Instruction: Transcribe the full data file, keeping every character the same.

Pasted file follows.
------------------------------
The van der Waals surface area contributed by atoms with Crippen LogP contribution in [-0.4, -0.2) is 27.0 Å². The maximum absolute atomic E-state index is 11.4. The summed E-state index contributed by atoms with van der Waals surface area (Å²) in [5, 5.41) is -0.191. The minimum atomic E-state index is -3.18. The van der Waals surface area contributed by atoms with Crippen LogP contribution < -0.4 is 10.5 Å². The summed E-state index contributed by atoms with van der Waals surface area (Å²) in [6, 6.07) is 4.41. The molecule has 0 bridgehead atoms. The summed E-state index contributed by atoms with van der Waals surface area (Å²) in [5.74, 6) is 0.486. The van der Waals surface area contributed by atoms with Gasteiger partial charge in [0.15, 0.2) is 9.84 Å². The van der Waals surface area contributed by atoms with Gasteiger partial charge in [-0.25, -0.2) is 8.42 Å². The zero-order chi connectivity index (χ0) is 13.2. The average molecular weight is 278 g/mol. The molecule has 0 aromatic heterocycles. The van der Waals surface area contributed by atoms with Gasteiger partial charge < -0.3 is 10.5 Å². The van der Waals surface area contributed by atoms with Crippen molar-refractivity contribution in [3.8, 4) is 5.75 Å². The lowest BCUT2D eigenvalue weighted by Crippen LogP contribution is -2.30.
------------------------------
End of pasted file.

The van der Waals surface area contributed by atoms with Crippen LogP contribution in [-0.4, -0.2) is 27.0 Å². The maximum absolute atomic E-state index is 11.4. The summed E-state index contributed by atoms with van der Waals surface area (Å²) in [5, 5.41) is -0.191. The minimum atomic E-state index is -3.18. The van der Waals surface area contributed by atoms with Crippen LogP contribution < -0.4 is 10.5 Å². The summed E-state index contributed by atoms with van der Waals surface area (Å²) in [6, 6.07) is 4.41. The molecule has 0 bridgehead atoms. The summed E-state index contributed by atoms with van der Waals surface area (Å²) in [5.74, 6) is 0.486. The van der Waals surface area contributed by atoms with Gasteiger partial charge in [0.15, 0.2) is 9.84 Å². The van der Waals surface area contributed by atoms with Gasteiger partial charge in [-0.25, -0.2) is 8.42 Å². The zero-order chi connectivity index (χ0) is 13.2. The average molecular weight is 278 g/mol. The molecule has 0 aromatic heterocycles. The van der Waals surface area contributed by atoms with Gasteiger partial charge < -0.3 is 10.5 Å². The van der Waals surface area contributed by atoms with Crippen molar-refractivity contribution in [3.8, 4) is 5.75 Å². The lowest BCUT2D eigenvalue weighted by Crippen LogP contribution is -2.30.